Bombay HC to BCCI: Your next big star might come from public groundtext_fields
Mumbai: In a call for enabling cricket stars emerge from public playgrounds Bombay High Court said to BCCI (Board of Control for Cricket in India) and Maharashtra Cricket Association (MCA): "Your next big star might come from a public ground."
The court while admonishing the cricket bodies and state authorities on Monday, held that these bodies must provide basic facilities such as toilets, drinking water and medical assistance at public grounds.
A bench of Justices Anil Menon and MS Karnik was hearing a Public Interest Litigation (PIL) filed by Bombay HC lawyer Rahul Tiwari.
The bench observed that several children as well as adults played cricket and other sports on public grounds across the state. Most of these grounds, whether under the control of civic bodies or cricket associations, lacked basic facilities.
This happens despite the fact that the internal memorandums of both the BCCI and the MCA mandated that basic facilities be provided at training camps, or such spots where a game of cricket was on, to "encourage cricket."
Tiwari, who appeared as a party in person (he represented himself in the case), told the HC that he himself was a professional cricket player and had participated in various state and district level tournaments.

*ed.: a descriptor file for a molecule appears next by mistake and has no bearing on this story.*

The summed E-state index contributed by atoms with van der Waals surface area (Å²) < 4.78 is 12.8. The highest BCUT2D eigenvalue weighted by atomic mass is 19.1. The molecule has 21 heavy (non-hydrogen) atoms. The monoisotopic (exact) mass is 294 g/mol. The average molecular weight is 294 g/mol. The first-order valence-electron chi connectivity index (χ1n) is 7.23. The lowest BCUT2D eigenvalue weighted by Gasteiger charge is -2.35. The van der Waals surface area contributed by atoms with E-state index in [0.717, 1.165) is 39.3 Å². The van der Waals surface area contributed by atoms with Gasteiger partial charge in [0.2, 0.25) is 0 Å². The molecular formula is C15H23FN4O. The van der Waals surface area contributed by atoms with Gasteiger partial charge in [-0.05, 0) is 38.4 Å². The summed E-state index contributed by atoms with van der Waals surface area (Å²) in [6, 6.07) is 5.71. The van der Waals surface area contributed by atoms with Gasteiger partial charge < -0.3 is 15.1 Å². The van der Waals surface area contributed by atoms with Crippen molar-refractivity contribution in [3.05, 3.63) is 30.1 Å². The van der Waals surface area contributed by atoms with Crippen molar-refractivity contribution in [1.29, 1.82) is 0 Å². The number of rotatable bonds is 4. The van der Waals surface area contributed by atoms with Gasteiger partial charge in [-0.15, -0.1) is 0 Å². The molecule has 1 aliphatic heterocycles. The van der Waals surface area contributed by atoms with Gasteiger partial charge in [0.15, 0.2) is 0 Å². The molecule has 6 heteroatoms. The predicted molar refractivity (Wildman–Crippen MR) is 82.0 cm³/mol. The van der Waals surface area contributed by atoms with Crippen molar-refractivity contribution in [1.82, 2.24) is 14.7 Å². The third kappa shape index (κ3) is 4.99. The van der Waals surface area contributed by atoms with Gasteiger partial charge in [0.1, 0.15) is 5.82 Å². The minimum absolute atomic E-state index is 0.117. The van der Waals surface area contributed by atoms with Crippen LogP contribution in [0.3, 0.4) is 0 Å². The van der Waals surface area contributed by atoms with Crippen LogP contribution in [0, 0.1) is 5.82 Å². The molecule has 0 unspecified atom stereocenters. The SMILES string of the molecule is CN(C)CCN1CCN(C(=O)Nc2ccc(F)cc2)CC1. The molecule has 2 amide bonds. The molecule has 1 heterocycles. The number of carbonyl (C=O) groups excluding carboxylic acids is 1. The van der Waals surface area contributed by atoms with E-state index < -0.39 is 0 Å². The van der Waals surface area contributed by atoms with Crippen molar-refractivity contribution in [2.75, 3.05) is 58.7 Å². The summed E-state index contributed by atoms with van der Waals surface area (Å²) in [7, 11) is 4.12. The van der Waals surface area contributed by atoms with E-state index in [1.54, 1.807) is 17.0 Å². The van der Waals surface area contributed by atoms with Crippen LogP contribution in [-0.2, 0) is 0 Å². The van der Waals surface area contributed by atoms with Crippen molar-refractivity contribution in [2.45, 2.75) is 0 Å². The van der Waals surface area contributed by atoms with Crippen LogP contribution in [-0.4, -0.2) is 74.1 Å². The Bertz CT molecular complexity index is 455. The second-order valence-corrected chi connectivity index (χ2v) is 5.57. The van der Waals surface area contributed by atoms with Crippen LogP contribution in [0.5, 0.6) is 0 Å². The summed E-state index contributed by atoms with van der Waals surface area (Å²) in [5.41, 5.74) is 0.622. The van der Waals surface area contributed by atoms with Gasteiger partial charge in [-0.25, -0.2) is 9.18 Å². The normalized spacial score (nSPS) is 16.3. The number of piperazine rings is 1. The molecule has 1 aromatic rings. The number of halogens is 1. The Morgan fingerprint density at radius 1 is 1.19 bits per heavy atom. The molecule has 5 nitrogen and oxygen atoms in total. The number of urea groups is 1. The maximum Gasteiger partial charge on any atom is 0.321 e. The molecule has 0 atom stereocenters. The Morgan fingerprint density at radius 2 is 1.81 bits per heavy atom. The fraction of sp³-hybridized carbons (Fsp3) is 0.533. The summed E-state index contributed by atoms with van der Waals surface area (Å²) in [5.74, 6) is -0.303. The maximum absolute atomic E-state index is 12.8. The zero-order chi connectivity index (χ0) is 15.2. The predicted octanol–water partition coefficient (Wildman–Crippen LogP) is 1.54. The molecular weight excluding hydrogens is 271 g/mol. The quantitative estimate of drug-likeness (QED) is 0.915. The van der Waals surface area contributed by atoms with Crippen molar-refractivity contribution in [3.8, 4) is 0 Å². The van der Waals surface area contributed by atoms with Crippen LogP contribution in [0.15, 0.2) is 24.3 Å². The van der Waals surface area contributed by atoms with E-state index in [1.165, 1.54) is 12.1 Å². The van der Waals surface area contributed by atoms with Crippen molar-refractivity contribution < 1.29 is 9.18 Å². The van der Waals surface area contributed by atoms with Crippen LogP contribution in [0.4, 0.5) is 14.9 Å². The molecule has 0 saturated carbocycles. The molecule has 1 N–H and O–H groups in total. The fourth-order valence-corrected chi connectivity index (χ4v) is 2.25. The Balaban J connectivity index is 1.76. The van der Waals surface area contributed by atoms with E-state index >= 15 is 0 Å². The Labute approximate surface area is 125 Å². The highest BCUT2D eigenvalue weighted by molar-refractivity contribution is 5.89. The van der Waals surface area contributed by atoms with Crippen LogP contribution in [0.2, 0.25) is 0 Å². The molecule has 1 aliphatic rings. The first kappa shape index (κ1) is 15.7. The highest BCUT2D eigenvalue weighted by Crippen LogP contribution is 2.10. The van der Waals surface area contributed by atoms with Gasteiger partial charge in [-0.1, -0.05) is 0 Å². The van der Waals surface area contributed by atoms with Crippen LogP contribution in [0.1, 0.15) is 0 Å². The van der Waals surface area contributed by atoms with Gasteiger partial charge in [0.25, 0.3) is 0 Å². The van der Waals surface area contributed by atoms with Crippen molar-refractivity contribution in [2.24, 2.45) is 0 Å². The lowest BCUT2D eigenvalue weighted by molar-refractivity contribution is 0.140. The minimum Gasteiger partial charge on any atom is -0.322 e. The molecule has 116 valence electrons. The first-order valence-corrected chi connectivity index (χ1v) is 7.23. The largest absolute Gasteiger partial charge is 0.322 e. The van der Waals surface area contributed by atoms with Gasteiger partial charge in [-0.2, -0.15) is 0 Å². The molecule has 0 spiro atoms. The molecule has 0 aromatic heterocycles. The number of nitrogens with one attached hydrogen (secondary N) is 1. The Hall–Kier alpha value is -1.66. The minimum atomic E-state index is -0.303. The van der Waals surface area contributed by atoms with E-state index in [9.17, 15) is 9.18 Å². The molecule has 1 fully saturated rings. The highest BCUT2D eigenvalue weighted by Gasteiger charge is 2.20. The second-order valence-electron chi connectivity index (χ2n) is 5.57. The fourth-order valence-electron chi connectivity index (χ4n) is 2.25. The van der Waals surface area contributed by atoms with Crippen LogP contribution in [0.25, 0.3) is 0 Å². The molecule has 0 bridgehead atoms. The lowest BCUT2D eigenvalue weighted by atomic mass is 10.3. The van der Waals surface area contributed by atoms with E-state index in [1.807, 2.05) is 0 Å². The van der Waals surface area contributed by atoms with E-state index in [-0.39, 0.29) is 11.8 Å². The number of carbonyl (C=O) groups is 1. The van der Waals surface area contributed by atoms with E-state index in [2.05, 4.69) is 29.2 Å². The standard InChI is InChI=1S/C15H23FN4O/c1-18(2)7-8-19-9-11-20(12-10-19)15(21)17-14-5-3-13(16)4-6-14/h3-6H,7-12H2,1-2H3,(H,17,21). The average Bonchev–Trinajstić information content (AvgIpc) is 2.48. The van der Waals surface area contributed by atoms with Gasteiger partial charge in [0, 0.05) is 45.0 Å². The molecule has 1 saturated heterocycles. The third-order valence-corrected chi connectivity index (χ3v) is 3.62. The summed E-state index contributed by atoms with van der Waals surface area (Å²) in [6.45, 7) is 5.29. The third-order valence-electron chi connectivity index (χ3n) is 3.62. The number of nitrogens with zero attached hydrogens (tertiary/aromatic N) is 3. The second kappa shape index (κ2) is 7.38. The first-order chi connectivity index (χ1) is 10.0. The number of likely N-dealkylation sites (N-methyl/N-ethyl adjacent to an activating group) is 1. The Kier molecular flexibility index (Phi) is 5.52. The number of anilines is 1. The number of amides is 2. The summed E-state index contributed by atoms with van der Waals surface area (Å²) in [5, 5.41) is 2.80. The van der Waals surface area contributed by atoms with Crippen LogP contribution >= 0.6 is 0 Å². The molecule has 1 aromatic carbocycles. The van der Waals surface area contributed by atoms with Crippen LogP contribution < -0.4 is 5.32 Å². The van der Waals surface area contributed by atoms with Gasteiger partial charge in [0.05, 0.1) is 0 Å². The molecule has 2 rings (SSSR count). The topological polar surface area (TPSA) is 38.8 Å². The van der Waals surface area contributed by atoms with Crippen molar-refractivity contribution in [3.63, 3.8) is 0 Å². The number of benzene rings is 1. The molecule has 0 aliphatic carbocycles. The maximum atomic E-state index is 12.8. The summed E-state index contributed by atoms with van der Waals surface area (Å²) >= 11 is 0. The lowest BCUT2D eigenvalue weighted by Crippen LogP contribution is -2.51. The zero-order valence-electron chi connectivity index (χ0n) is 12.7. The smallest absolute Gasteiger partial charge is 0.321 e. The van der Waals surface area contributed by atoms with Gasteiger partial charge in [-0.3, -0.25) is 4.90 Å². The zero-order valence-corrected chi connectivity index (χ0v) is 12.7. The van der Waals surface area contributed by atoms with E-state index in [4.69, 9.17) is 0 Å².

"When one books a public ground for practice, one is required to pay a fee to the civic body or to the sports association under whose jurisdiction the ground falls," he said.
"But, most of these grounds, even where professional cricket camps are organised, do not have access to clean drinking water or to a toilet that can be used by players," he said.
The MCA and the BCCI counsels, however, told the HC that most public grounds in the state were under the jurisdiction of municipal bodies.
They further said even in cases where they organised camps or practice matches, the permission to provide basic facilities was often denied by civic or state authorities concerned.
But, the HC bench said such a statement was not acceptable.
"Have you ever applied and then have been denied permission? File an affidavit," the HC told the MCA and the BCCI.
"This is not an adversarial litigation, for you might get your next star from a public ground. So many bright children are playing on public grounds," the bench said.
The court also said cricket associations and the Brihanmumbai Municipal Corporation (BMC) could not cite lack of funds as a reason for not providing basic facilities.
"These are the last organisations that can say they do not have funds," the HC said.
"Sports have to be encouraged, not just for children but for adults as well," it said.
The HC said the Maharashtra government, BMC, MCA and the BCCI must file their respective affidavits within two weeks, detailing how many grounds were under their jurisdiction and what facilities were made available there.
(Based on PTI feed)